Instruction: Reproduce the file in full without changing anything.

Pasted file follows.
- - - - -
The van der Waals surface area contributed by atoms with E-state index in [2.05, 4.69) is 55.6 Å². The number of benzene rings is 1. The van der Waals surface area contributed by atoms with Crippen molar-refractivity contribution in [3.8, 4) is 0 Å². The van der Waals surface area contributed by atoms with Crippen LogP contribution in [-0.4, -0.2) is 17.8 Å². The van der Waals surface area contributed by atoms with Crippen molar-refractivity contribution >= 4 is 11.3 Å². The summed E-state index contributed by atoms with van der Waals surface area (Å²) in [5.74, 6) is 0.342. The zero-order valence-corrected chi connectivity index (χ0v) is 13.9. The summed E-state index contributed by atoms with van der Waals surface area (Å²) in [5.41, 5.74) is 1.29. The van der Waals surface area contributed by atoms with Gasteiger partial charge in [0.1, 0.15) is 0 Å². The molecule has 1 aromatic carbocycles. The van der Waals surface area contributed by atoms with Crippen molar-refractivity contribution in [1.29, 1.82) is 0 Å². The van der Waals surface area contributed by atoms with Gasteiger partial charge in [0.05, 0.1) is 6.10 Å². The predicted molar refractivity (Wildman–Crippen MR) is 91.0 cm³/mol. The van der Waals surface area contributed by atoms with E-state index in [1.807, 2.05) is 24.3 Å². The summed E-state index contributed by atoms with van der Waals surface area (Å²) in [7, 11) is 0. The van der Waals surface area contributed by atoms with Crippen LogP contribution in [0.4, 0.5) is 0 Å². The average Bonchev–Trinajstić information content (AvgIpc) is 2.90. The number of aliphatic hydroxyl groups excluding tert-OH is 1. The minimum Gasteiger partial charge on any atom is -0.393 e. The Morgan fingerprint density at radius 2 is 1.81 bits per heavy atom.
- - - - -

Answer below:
The van der Waals surface area contributed by atoms with E-state index in [2.05, 4.69) is 55.6 Å². The number of benzene rings is 1. The van der Waals surface area contributed by atoms with Crippen molar-refractivity contribution in [3.8, 4) is 0 Å². The van der Waals surface area contributed by atoms with Crippen LogP contribution in [-0.4, -0.2) is 17.8 Å². The van der Waals surface area contributed by atoms with Crippen molar-refractivity contribution >= 4 is 11.3 Å². The summed E-state index contributed by atoms with van der Waals surface area (Å²) in [5.74, 6) is 0.342. The zero-order valence-corrected chi connectivity index (χ0v) is 13.9. The summed E-state index contributed by atoms with van der Waals surface area (Å²) in [5.41, 5.74) is 1.29. The van der Waals surface area contributed by atoms with Gasteiger partial charge in [0.1, 0.15) is 0 Å². The molecule has 1 aromatic carbocycles. The van der Waals surface area contributed by atoms with Crippen molar-refractivity contribution in [1.29, 1.82) is 0 Å². The van der Waals surface area contributed by atoms with Gasteiger partial charge in [0.05, 0.1) is 6.10 Å². The predicted molar refractivity (Wildman–Crippen MR) is 91.0 cm³/mol. The van der Waals surface area contributed by atoms with E-state index in [1.807, 2.05) is 24.3 Å². The summed E-state index contributed by atoms with van der Waals surface area (Å²) in [7, 11) is 0. The van der Waals surface area contributed by atoms with Crippen LogP contribution in [0.4, 0.5) is 0 Å². The average Bonchev–Trinajstić information content (AvgIpc) is 2.90. The number of aliphatic hydroxyl groups excluding tert-OH is 1. The minimum Gasteiger partial charge on any atom is -0.393 e. The Morgan fingerprint density at radius 2 is 1.81 bits per heavy atom.